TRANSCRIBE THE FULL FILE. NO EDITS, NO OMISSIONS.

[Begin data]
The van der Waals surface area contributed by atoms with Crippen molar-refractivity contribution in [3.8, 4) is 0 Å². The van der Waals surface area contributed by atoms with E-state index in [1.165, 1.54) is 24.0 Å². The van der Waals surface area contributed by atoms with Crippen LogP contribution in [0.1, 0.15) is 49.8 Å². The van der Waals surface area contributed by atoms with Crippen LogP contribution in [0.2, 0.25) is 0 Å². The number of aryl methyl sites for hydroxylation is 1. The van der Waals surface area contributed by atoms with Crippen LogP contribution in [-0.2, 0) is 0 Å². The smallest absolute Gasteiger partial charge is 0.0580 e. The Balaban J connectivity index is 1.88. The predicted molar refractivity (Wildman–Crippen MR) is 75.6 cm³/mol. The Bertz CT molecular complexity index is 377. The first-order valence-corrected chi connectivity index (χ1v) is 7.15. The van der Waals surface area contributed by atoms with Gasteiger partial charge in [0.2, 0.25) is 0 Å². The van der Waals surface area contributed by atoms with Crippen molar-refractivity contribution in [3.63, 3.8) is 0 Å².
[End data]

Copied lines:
The van der Waals surface area contributed by atoms with Crippen molar-refractivity contribution in [3.8, 4) is 0 Å². The van der Waals surface area contributed by atoms with E-state index in [1.165, 1.54) is 24.0 Å². The van der Waals surface area contributed by atoms with Crippen LogP contribution in [0.1, 0.15) is 49.8 Å². The van der Waals surface area contributed by atoms with Crippen LogP contribution in [0.2, 0.25) is 0 Å². The number of aryl methyl sites for hydroxylation is 1. The van der Waals surface area contributed by atoms with Crippen LogP contribution in [-0.2, 0) is 0 Å². The smallest absolute Gasteiger partial charge is 0.0580 e. The Balaban J connectivity index is 1.88. The predicted molar refractivity (Wildman–Crippen MR) is 75.6 cm³/mol. The Bertz CT molecular complexity index is 377. The first-order valence-corrected chi connectivity index (χ1v) is 7.15. The van der Waals surface area contributed by atoms with Gasteiger partial charge in [0.2, 0.25) is 0 Å². The van der Waals surface area contributed by atoms with Crippen molar-refractivity contribution in [3.63, 3.8) is 0 Å².